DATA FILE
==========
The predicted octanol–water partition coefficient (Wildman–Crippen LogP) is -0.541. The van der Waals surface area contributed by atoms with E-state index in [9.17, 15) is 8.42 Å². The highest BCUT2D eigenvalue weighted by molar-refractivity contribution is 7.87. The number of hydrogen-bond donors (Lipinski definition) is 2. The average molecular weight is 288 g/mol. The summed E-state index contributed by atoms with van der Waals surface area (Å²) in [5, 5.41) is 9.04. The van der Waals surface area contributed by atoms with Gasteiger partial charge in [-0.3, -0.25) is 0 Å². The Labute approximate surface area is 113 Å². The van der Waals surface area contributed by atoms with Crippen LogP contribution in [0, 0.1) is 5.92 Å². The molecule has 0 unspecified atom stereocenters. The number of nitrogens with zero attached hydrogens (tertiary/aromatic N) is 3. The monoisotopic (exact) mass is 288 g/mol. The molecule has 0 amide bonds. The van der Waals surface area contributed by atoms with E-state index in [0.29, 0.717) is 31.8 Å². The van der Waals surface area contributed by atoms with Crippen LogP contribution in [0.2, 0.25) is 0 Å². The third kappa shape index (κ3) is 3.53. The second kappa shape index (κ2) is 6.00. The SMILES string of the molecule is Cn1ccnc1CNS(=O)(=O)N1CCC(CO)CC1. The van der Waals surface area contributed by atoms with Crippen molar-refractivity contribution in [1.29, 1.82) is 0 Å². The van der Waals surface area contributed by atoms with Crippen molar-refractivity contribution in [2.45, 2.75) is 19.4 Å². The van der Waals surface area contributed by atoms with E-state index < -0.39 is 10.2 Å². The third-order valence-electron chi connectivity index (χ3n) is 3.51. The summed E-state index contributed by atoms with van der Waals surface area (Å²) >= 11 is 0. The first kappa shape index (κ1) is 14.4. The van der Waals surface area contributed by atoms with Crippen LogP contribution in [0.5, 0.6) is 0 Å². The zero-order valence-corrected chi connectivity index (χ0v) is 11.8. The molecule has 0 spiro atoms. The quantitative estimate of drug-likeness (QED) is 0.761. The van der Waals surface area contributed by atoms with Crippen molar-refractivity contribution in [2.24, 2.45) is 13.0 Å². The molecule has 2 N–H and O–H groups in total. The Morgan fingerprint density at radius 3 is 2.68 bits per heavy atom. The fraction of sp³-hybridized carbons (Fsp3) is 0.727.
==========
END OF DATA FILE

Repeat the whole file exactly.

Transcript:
The predicted octanol–water partition coefficient (Wildman–Crippen LogP) is -0.541. The van der Waals surface area contributed by atoms with E-state index in [9.17, 15) is 8.42 Å². The highest BCUT2D eigenvalue weighted by molar-refractivity contribution is 7.87. The number of hydrogen-bond donors (Lipinski definition) is 2. The average molecular weight is 288 g/mol. The summed E-state index contributed by atoms with van der Waals surface area (Å²) in [5, 5.41) is 9.04. The van der Waals surface area contributed by atoms with Gasteiger partial charge in [-0.3, -0.25) is 0 Å². The Labute approximate surface area is 113 Å². The van der Waals surface area contributed by atoms with Crippen LogP contribution in [0, 0.1) is 5.92 Å². The molecule has 0 unspecified atom stereocenters. The number of nitrogens with zero attached hydrogens (tertiary/aromatic N) is 3. The monoisotopic (exact) mass is 288 g/mol. The molecule has 0 amide bonds. The van der Waals surface area contributed by atoms with E-state index in [0.29, 0.717) is 31.8 Å². The van der Waals surface area contributed by atoms with Crippen LogP contribution in [0.2, 0.25) is 0 Å². The third kappa shape index (κ3) is 3.53. The second kappa shape index (κ2) is 6.00. The SMILES string of the molecule is Cn1ccnc1CNS(=O)(=O)N1CCC(CO)CC1. The van der Waals surface area contributed by atoms with Crippen molar-refractivity contribution in [1.29, 1.82) is 0 Å². The van der Waals surface area contributed by atoms with Crippen molar-refractivity contribution in [2.45, 2.75) is 19.4 Å². The van der Waals surface area contributed by atoms with E-state index < -0.39 is 10.2 Å². The third-order valence-electron chi connectivity index (χ3n) is 3.51. The summed E-state index contributed by atoms with van der Waals surface area (Å²) >= 11 is 0. The first kappa shape index (κ1) is 14.4. The van der Waals surface area contributed by atoms with Crippen LogP contribution in [0.5, 0.6) is 0 Å². The zero-order valence-corrected chi connectivity index (χ0v) is 11.8. The molecule has 0 spiro atoms. The quantitative estimate of drug-likeness (QED) is 0.761. The van der Waals surface area contributed by atoms with Crippen molar-refractivity contribution in [2.24, 2.45) is 13.0 Å². The molecule has 2 N–H and O–H groups in total. The Morgan fingerprint density at radius 3 is 2.68 bits per heavy atom. The fraction of sp³-hybridized carbons (Fsp3) is 0.727.